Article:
Warnock has consistently supported the policies of the Joe Biden Administration and defends the rights of minority groups. But he has managed to combine those commitments with an emphasis on moderation and outreach to traditional Republicans. He is a former pastor, likes to talk about his religious faith, and worked hard to win over white, centrist voters in suburban Atlanta. He has even shot popular ads, like one in which he appears on a peanut farm while bragging about the legislative gains he has made in getting the two parties to work together.

Abrams followed a very different strategy. A firm believer in identity politics for the Democratic Party to win elections, given that the percentage of voters who are not white is increasing, he ran on a platform far to the left of Warnock. When polls suggested he was weakening his support among black men in Georgia, he dismissed the idea that his strategy might have rankled a traditionally Democratic but socially moderate demographic. In stead of, blamed his problems because it is a sector of the population that is very vulnerable to propaganda: "Unfortunately, this year, black men have been a population that has been highly attacked by disinformation."

Democrats who have paid more attention to the economy, moved away from the party's progressive wing and toward traditional Republican voters have done well in other states as well. In Ohio, Democratic Senate candidate Tim Ryan failed to beat JD Vance, but fared much better than other Democratic candidates running in that state. Similarly, in Wisconsin, Tony Evers, the current Democratic governor, outperformed more progressive candidates, such as Senate hopeful Mandela Barnes, and won re-election, albeit narrowly. “Over the past four years, I have striven to meet [mis] promises,” he said, emphasizing his credentials as a moderate. “Some call me boring, but you know what, Wisconsin? Turns out boring wins."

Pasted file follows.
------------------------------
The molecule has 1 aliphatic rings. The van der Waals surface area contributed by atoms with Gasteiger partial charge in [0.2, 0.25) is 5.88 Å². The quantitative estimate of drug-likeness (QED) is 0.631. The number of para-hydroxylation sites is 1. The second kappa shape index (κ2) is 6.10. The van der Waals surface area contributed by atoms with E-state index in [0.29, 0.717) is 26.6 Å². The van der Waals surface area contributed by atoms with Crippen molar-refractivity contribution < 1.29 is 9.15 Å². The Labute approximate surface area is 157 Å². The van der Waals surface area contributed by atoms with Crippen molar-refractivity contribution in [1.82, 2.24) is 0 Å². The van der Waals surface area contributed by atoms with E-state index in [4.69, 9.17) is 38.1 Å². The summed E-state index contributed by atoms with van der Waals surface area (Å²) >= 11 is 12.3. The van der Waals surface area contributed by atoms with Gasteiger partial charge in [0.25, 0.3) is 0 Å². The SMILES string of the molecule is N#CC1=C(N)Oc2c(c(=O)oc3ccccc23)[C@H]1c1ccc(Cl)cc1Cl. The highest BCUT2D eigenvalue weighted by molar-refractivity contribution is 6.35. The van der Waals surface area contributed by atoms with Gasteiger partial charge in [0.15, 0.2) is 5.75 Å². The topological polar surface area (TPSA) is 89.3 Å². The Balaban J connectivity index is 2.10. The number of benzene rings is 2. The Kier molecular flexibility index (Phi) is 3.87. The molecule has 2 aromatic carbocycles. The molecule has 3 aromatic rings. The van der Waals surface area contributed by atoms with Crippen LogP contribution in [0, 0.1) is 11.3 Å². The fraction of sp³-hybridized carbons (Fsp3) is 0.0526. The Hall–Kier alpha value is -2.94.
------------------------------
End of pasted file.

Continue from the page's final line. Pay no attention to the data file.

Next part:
David French, one of the leading anti-Trump conservatives (and a contributor to Atlantic), has summed up a crucial lesson from Tuesday's election. “Turns out the Republican base,” tweeted"I needed some of those people that you have been making fun of, who you have despised and bullied until you expelled them from the party."

Ultimately, the more Republican candidates align with the MAGA movement, the worse they fare, overall. The problem is, of course, that the activist wing of the GOP is perhaps too fascinated by Trump to learn the lesson. As unpopular as they are in the country at large, extremist candidates who did poorly in this election can still count on fan support within a large Republican primary voting bloc.

The rise in split voting shows that Americans have a real preference for moderates when they can vote for them. But the system that the two major parties use to choose their candidates can ensure that option does not appear on the ballot when it matters most, in November 2024.

The midterm elections have sent a clear message to both Democrats and Republicans. To have the best chance of winning the White House in 2024, choose a moderate candidate who is capable of reaching beyond the party's base. If both parties learn their lesson, we may be in for a less polarized and dangerous era in American politics. If you only learn it in one of the matches, you will have a huge advantage. If neither party learns it, anything is possible, including a second term for Donald Trump.